ASDetect identifies the early signs of autism, to help reduce the age at which children with autism are identified. The younger a child is accurately identified, the sooner intervention can start, with the result that children’s full learning potential can be reached.
But how do parents know which autism intervention to choose? The number of interventions claiming to help children with autism is constantly growing; the Raising Children Network suggests that there are over 400 therapies and services currently on offer.
Here are some questions you can use to guide you in your evaluation of the most appropriate therapy/service for you and your child.
Has there been any independent research undertaken on the therapy/service?
Where is the research published? Is it a credible source?
When was the research done? Has it been updated recently?
Has it been superseded by other research? Has it been replicated by other research?
How accurate is the therapy/service, ie. To what extent does it do what it claims to do? How is accuracy measured?
Is the therapy/service based on the work of a single person? Is its success reported in the form of testimonials (which are often biased)?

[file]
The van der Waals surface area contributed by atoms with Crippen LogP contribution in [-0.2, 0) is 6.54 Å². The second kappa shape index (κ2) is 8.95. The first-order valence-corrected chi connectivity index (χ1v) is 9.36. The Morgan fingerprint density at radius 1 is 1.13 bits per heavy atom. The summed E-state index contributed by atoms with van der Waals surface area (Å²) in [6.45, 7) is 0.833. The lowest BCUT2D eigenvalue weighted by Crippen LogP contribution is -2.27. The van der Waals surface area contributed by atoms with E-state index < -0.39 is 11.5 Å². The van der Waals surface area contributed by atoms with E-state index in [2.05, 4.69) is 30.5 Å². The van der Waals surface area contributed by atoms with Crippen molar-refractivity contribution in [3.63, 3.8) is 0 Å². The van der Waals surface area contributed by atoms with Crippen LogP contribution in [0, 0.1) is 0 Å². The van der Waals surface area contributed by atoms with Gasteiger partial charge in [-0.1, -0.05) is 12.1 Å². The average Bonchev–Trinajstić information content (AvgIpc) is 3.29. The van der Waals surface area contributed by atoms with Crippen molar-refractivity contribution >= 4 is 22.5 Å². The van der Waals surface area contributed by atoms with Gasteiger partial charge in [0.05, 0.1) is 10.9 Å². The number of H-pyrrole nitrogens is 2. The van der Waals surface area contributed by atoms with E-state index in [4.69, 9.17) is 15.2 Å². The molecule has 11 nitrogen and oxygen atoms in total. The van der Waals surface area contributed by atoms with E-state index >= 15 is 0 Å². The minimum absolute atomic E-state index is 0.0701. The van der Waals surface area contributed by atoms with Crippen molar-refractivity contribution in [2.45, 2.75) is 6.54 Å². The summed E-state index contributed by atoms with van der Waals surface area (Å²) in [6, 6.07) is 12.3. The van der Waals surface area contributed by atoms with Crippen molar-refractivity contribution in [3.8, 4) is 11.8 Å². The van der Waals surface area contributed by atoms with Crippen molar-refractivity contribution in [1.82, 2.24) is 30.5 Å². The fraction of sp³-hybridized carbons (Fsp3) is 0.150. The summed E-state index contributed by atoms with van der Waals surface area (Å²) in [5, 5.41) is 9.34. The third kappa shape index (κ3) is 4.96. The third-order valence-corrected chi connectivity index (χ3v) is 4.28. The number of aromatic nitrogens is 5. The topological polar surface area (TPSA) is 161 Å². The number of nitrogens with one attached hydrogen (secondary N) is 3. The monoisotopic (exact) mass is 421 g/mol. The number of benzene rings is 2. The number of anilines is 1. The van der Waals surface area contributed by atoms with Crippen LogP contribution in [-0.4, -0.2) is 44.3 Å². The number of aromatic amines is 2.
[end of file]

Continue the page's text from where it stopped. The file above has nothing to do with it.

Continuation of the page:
Is information about the research methods used and the success of the therapy/service readily available?
How extensive is the claim made for the product/tool? Does this correspond to the extent of the underlying research?
How does the cost of the therapy/service compare to other similar therapies/services?
The Raising Children’s Network has an excellent resource about choosing interventions, which covers much greater detail than this post. See
You wouldn’t give your child a medicine if you didn’t believe it worked – if it hadn’t been tested as effective and safe to use. So, before you assume that an ASD intervention is effective and safe, it’s best to seek out some reliable information about it.
Autism Awareness Australia also has this useful page on early intervention options
On the HCWA Panel of providers, you will find many methods and programs which are not intensive, and provide nothing like the recommended 20 hours a week of autism specific early intervention. Be wary of these and ensure you thoroughly research the effectiveness of a program before making your decision.